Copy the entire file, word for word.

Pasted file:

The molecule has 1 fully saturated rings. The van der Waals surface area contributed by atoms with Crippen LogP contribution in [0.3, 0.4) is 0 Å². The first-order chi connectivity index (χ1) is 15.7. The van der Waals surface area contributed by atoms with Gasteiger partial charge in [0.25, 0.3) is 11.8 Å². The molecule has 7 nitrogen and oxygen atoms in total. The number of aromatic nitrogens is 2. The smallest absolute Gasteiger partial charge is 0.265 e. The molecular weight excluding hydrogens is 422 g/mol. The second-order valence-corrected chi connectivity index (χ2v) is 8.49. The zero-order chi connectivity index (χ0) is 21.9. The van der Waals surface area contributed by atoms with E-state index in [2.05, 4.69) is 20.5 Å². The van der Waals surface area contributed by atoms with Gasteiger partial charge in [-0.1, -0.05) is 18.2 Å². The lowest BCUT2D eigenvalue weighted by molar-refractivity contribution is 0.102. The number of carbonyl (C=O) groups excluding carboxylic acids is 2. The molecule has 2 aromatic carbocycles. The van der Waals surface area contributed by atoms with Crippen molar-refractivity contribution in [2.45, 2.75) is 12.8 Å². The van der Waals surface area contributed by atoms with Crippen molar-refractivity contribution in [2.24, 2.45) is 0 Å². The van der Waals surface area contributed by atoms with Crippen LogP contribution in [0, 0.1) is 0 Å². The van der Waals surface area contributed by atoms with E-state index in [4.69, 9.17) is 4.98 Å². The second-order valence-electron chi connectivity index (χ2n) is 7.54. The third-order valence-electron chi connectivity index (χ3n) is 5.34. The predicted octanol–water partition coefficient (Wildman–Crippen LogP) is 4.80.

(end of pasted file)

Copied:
The molecule has 1 fully saturated rings. The van der Waals surface area contributed by atoms with Crippen LogP contribution in [0.3, 0.4) is 0 Å². The first-order chi connectivity index (χ1) is 15.7. The van der Waals surface area contributed by atoms with Gasteiger partial charge in [0.25, 0.3) is 11.8 Å². The molecule has 7 nitrogen and oxygen atoms in total. The number of aromatic nitrogens is 2. The smallest absolute Gasteiger partial charge is 0.265 e. The molecular weight excluding hydrogens is 422 g/mol. The second-order valence-corrected chi connectivity index (χ2v) is 8.49. The zero-order chi connectivity index (χ0) is 21.9. The van der Waals surface area contributed by atoms with E-state index in [2.05, 4.69) is 20.5 Å². The van der Waals surface area contributed by atoms with Gasteiger partial charge in [-0.1, -0.05) is 18.2 Å². The lowest BCUT2D eigenvalue weighted by molar-refractivity contribution is 0.102. The number of carbonyl (C=O) groups excluding carboxylic acids is 2. The molecule has 2 aromatic carbocycles. The van der Waals surface area contributed by atoms with Crippen molar-refractivity contribution in [2.45, 2.75) is 12.8 Å². The van der Waals surface area contributed by atoms with Crippen molar-refractivity contribution in [2.24, 2.45) is 0 Å². The van der Waals surface area contributed by atoms with Crippen LogP contribution in [0, 0.1) is 0 Å². The van der Waals surface area contributed by atoms with E-state index in [4.69, 9.17) is 4.98 Å². The second-order valence-electron chi connectivity index (χ2n) is 7.54. The third-order valence-electron chi connectivity index (χ3n) is 5.34. The predicted octanol–water partition coefficient (Wildman–Crippen LogP) is 4.80.